Words by Mr Derek Blasberg
Mr Nicolas Malleville is sitting on the sandy shores of Tulum, Mexico, his handsome, scruffy face staring out at a picturesque sunset. It's a familiar image, one that we've seen captured by the likes of Mr Mario Testino in countless magazines and fashion campaigns. But this time Mr Malleville is not helping to hock designer wares. We're with him - one of luxury fashion's most in-demand models of the past two decades - at one of the properties he has built on the Yucatán Peninsula, looking out on his own fledgling empire. "Everyone thought I was nuts. They called me coqui coqui," Mr Malleville explains of his first pilgrimages to this part of the world. Coqui coqui is Spanish slang for "coconuts", which Mr Malleville duly named his first property.
Originally from a ranch outside Córdoba, Argentina, Mr Malleville was approached by a scout when on a family vacation in Uruguay in his last year of high school. (He laughs that the scout kept talking about Ms Kate Moss, who he had never heard of.) Mr Malleville says at the time he was far more interested in "palm trees and paradise". Nonetheless, after studying outdoor architecture at the University of Córdoba, he moved to Paris to take landscaping classes at the Bagatelle Gardens and gave modelling a try. At his very first casting he met Mr Testino, who booked him for four Burberry campaigns and one Gucci.
Mr Malleville made his first trip to the Yucatán Peninsula in 2001. He bought his first beachfront property at the end of that year, and started renting it first to friends and later guests at the beginning of 2002. (Some of his VIP guests have included Ms Sienna Miller, Ms Kate Bosworth and Ms Eva Mendes. All ladies we wouldn't mind seeing frolicking in the sea!) The life of a male model affords much free time, which Mr Malleville took advantage of, spending his time away from the cameras and runways at his growing number of properties. He bought a house in the sleepy, charming city of Valladolid in the southeastern part of Yucatán, where he opened his first business, Coqui Coqui Perfumes, in 2003. The following year he bought a large property in a jungle region, which became a hotel and spa called Coba.
Back on the beach, Mr Malleville says that even though he didn't know it at the time, it was as if he had carried on the family business. "My grandfather was a pharmacist and my grandma was a botanist," he smiles. "So we've always had a passion for aromatic plants, I guess." His favourite scents include tobacco, agave and dry roses. Mr Malleville and his partner, the impossibly gorgeous Ms Francesca Bonato, were not only impressed by the locale, but also the handicraft and building techniques of the local people. Their properties are built in a style respectful of the local aesthetic, and they've branched out into other goods, most notably Francesca's own line called Montaecristo, which includes updated versions of the Yucatán's native scarves (called rebozos), baskets, ropes, hats and housewares.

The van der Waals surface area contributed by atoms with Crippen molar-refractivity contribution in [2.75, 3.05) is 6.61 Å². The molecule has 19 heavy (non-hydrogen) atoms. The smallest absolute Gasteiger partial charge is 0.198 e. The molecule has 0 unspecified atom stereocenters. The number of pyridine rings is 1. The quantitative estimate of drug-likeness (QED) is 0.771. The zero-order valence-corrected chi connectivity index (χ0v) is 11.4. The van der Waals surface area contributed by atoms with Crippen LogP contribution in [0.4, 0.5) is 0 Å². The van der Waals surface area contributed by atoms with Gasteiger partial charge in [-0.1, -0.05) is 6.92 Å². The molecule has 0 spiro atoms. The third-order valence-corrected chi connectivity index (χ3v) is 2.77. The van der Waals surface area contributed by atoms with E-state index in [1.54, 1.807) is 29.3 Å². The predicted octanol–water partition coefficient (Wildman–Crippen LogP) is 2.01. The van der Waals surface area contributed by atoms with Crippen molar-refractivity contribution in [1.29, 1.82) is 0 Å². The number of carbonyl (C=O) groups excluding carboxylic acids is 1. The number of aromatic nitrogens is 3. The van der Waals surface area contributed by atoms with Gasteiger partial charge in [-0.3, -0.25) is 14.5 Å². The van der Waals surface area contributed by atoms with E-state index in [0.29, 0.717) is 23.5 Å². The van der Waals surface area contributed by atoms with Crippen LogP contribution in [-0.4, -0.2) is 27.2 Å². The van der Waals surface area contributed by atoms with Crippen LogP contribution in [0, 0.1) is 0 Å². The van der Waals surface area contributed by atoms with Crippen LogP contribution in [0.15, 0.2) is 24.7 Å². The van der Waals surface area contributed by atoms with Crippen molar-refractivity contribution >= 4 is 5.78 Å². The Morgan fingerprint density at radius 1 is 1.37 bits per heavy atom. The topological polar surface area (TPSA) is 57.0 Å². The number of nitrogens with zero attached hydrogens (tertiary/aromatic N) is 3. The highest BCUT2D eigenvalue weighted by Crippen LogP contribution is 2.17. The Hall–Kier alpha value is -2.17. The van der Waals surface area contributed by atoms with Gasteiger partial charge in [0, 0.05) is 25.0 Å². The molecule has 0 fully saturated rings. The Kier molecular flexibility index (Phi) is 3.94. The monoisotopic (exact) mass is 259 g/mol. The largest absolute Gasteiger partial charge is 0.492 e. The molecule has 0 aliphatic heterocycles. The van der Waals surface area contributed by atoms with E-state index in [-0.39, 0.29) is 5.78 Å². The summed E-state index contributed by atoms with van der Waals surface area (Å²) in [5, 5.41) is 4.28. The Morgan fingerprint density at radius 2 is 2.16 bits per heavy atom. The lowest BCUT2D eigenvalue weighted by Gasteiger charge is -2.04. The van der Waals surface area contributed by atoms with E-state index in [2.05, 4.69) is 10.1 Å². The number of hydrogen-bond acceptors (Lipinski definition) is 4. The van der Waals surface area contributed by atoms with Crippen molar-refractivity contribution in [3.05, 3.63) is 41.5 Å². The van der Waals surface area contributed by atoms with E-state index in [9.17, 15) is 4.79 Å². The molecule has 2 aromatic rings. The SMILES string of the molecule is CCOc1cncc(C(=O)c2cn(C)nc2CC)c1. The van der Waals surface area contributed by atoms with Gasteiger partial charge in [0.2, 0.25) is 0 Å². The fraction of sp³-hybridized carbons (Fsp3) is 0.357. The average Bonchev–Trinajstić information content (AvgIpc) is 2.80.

The Mallevilles have achieved a perfect Bohemian look and local charm, mixed with just the right amount of dishevelled glamour. Similarly, their thoughts on the hotel business are just as relaxed. "I have always loved to have houses because I love hosting people, and making them feel at home," Mr Malleville explains. "We both come from very big families, and both of our cultures, Argentinian for me and Italian for Francesca, love sharing spaces, food, culture and folklore. What people commonly call a hotel is really just a place I want people to feel at home."
The consummate host and hostess, Ms Bonato and Mr Malleville welcome guests personally, and can be seen over the breakfast table offering tips and tourist suggestions. Then it's back to the beach life, taking long walks with his son, still a toddler but already well versed in the unique Yucatán lifestyle. "In the Peninsula you can combine entire worlds of history: a contemporary beach life in Tulum, the untouched jungle, or the pristine Mayan ruins, surrounded by crocodiles, exotic birds and lush vegetation. You can cross the jungle to reach a sleepy, colourful, colonial town created by Mayans where everything is organic," he smiles.
Mr Malleville deflects the question when asked if he ever had grand plans to be an international hotelier. (Indeed, he has plans to open new properties in the Italian Mediterranean and another on a gaucho ranch in his native Córdoba.) He would prefer to think of himself as assuming more of a creative role than a business one. "Having a hotel is like creating a movie - from the beautiful set to all the small details, I want to create a vision of happiness that everyone can understand."